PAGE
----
Hydroelectricity is energy produced from flowing water. The amount of energy produced depends on volume and speed: the more water moving at a fast rate, the more energy produced. For this reason, many hydroelectric stations are built near waterfalls. To produce energy, water is directed toward turbines — sometimes with the help of a dam — causing them to spin. In turn, the turbines make electrical generators spin and electricity is produced. It is a renewable, comparatively nonpolluting energy source and Canada’s largest source of electric-power generation.
The availability of waterpower resources depends on topography and climate. The development of such energy sources depends on the size and proximity of markets for the power, as well as the availability and price of competing energy sources such as wind and solar. The development of hydroelectric power and its share of the total electrical production in Canada varies considerably from province to province. Quebec, British Columbia, Newfoundland and Labrador and Ontario generate the majority of hydroelectric power in Canada: in 2018, Quebec generated just over 50 per cent of Canada’s hydroelectricity, British Columbia 17 per cent, and Newfoundland and Labrador and Ontario approximately 10 per cent each. With the exception of Manitoba, which in 2018 generated 9 per cent of Canada’s hydroelectricity, the remaining provinces and territories all generated less than 1 per cent.
The most practical hydroelectric sites are those located close to load centres, and Canada has developed power stations in most of these locations. However, a significant amount of hydroelectric potential remains untapped, chiefly in northern Quebec, British Columbia and the Yukon. Factors that influence the viability of technically feasible hydro sites are almost exclusively economic. Hence, the development of such sites would require a significant decline in construction and financing costs, greatly increased costs for competing energy supply from other sources, the development of markets for large amounts of power within reasonable proximity of such remote sites, or prices that would support the cost of transmission to southern markets.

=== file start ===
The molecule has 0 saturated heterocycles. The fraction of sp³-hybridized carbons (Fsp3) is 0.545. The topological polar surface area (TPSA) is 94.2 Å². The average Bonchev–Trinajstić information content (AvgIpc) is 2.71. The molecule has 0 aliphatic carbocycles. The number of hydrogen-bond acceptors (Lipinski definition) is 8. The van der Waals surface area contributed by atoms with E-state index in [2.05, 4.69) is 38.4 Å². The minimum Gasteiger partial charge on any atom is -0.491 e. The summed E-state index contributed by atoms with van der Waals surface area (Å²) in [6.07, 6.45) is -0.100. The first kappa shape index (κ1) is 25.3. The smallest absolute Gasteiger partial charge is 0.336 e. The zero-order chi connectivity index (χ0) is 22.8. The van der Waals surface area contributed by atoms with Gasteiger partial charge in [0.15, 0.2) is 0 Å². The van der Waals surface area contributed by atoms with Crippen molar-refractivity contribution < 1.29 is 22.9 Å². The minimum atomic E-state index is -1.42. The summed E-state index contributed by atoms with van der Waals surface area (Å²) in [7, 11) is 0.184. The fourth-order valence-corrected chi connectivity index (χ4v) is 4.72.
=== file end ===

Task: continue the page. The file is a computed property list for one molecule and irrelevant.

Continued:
The main drawbacks of conventional, large-scale hydroelectric power are the initial high capital cost, the long construction period and the environmental effects of flooding. These factors are generally considered to be offset by the long life, low operating costs and low carbon footprint of hydro facilities.
In the 1850s, North Americans exploited the energy content of moving water through the use of small-capacity waterwheels and turbines. The energy produced drove machinery, including that used in gristmills and sawmills. By the 1860s, many hundreds of turbines, with up to 1,000 horsepower (hp) capacity, were manufactured annually in the United States. By the early 1870s, the production of at least one Canadian factory was averaging about 20 turbines per year. Hydroelectricity was introduced in the 1880s, which was around the time Thomas Edison began manufacturing direct-current electric generators, allowing multiple buildings in a district to be illuminated.
The advent of electric generators spawned an increasing demand for electricity, and the need for sources of electric power — such as hydroelectricity — followed. Where waterpower was close at hand, turbines were installed for the express purpose of driving electric generators for lighting, which was initially provided during evening hours only. By the late 1880s the generation of electricity by waterpower was well established. The early use of hydroelectric generation was limited by the capacity of the generating station, which was governed by the speed and volume of its water source, or by demand for electrical power near the station. Transmitting direct-current electricity beyond a few kilometres was difficult, since the amount of electricity decreased along the way. While copper was known to transmit energy over long distances better than other types of metal conductors, its cost was prohibitively expensive.